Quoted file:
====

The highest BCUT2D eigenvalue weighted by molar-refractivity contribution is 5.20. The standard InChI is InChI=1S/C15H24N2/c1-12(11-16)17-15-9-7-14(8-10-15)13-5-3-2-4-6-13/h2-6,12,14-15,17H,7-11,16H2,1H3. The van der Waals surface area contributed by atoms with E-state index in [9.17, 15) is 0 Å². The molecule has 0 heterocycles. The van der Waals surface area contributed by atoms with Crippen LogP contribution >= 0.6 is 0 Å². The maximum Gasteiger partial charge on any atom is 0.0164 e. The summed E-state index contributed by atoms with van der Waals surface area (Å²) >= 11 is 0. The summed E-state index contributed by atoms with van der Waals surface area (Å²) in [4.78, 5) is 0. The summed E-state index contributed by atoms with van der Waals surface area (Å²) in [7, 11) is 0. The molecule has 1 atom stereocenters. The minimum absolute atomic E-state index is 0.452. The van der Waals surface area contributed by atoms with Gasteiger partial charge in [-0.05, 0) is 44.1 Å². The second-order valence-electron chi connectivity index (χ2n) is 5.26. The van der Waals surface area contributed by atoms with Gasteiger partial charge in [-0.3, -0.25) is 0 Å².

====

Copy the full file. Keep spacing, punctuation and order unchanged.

The highest BCUT2D eigenvalue weighted by molar-refractivity contribution is 5.20. The standard InChI is InChI=1S/C15H24N2/c1-12(11-16)17-15-9-7-14(8-10-15)13-5-3-2-4-6-13/h2-6,12,14-15,17H,7-11,16H2,1H3. The van der Waals surface area contributed by atoms with E-state index in [9.17, 15) is 0 Å². The molecule has 0 heterocycles. The van der Waals surface area contributed by atoms with Crippen LogP contribution >= 0.6 is 0 Å². The maximum Gasteiger partial charge on any atom is 0.0164 e. The summed E-state index contributed by atoms with van der Waals surface area (Å²) >= 11 is 0. The summed E-state index contributed by atoms with van der Waals surface area (Å²) in [4.78, 5) is 0. The summed E-state index contributed by atoms with van der Waals surface area (Å²) in [7, 11) is 0. The molecule has 1 atom stereocenters. The minimum absolute atomic E-state index is 0.452. The van der Waals surface area contributed by atoms with Gasteiger partial charge in [-0.05, 0) is 44.1 Å². The second-order valence-electron chi connectivity index (χ2n) is 5.26. The van der Waals surface area contributed by atoms with Gasteiger partial charge in [-0.3, -0.25) is 0 Å².